Summer Camp - Managing Separation Anxiety
In making the decision to go to sleepaway camp, parents often consider: does the camp provide a safe and nurturing environment, what is the camper to staff ratio (ours is 3:1), and does the camp know how to help my child grow and thrive. A camp’s size can also make a difference. Our relatively small size, roughly 200 campers, where seniors and juniors know and enjoy each other, affords a more personal, familial environment and experience. And yet it is large and diverse enough to offer over 25 activity choices as well as be rich in spirit and unique in experience.
For parents of first-time campers, separation anxiety is often of concern, although returning campers and teenagers can sometimes feel homesick too. Hiring staff, including nurses, attuned not only to the physical needs of our campers but also to their emotional needs is critical. In addition, structured activity time where kids are learning new skills – whether how to do their roll in kayaking or how to climb the rock wall - keeps them busy and having fun. Downtime is important too because kids need time just to chill and unwind. Not surprisingly, one of the most difficult times where kids often experience homesickness is at bedtime.
At Adirondack, we try to have special activities around bedtime such as Blue-White color war, camp dances, or Awiskini (where we pay homage to our Native American history through games and stories). Once a week we have cabin night where each cabin will have an opportunity to develop closer ties. For example, Jay cabin might go tubing while Panther may make brownies and watch a movie. There may be a cabin campfire where shared stories and s’mores are passed around the fire pit. At bedtime, there is plenty of tucking in for the littlest campers and counselors listen to their campers’ concerns. Also, counselors may tell ghost stories or read to their cabin at night before bedtime. Even the oldest boys love this!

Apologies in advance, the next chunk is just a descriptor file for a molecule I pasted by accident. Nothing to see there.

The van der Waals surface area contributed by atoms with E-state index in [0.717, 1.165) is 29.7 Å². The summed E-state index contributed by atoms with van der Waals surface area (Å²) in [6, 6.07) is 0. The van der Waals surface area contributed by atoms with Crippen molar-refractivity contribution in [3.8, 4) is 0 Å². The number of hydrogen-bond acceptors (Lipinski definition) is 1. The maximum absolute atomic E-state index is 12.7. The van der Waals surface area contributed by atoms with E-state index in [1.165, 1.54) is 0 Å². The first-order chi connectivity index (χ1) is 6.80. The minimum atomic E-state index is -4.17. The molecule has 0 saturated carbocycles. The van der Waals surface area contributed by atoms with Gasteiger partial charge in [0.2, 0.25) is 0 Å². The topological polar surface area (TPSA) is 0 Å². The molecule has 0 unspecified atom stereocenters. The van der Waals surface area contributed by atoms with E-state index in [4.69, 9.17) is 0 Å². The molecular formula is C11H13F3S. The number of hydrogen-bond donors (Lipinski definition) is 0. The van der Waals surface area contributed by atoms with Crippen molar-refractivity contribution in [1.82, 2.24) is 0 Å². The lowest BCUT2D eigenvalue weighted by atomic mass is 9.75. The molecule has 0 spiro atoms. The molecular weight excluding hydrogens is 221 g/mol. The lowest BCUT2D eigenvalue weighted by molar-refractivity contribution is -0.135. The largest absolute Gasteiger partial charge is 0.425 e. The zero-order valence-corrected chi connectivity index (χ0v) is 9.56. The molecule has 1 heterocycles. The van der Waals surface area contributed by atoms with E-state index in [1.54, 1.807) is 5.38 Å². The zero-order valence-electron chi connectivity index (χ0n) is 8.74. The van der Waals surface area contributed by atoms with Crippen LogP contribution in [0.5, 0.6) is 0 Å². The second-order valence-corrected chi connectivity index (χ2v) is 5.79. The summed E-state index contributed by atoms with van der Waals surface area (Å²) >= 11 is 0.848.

Most people think about separation anxiety as separation from their parents. But these days there is a new kind of separation that should also be discussed, separation from electronics. We live in a world where parents and their children are often attached to some form of electronic device– our computers, an Ipad, cell phones, and the like. Many kids will spend time at night playing computer games rather than reading a good book or playing board games. At Adirondack, we believe it is essential to completely disconnect to better enable meaningful connections with each other, our natural environment, and most importantly, with ourselves. This is especially important after all of the virtual time many of us have spent these past few years.
Adirondack Camp remains a refuge from the increasing onslaught of electronics in our daily lives. Encouraging out of door activity and direct interpersonal relationships is better enabled by leaving our fancy gadgets at home. (We do however recognize the importance of music during quiet times or at night and devices that solely play music in the cabins are allowed.) Parents often remark how wonderful it is to see how their children spend time without ready access to video games or YouTube.
Life is increasingly complicated and there are many pressures on our kids, it seems earlier and earlier. For this reason, we strive to reflect a throwback to simpler times - with open-air cabins, floating wooden docks, Old Town canoes, a live bugler who marks the day with Reveille and Taps, and only the moon to illuminate the night. Kids who have a chance simply to be and to breathe without the worries and pressures often put upon them are given the space for personal reflection, the confidence to try new things, and truly dare to be themselves.
(Excerpt from Camp Navigator Magazine, by Shawn Carraher)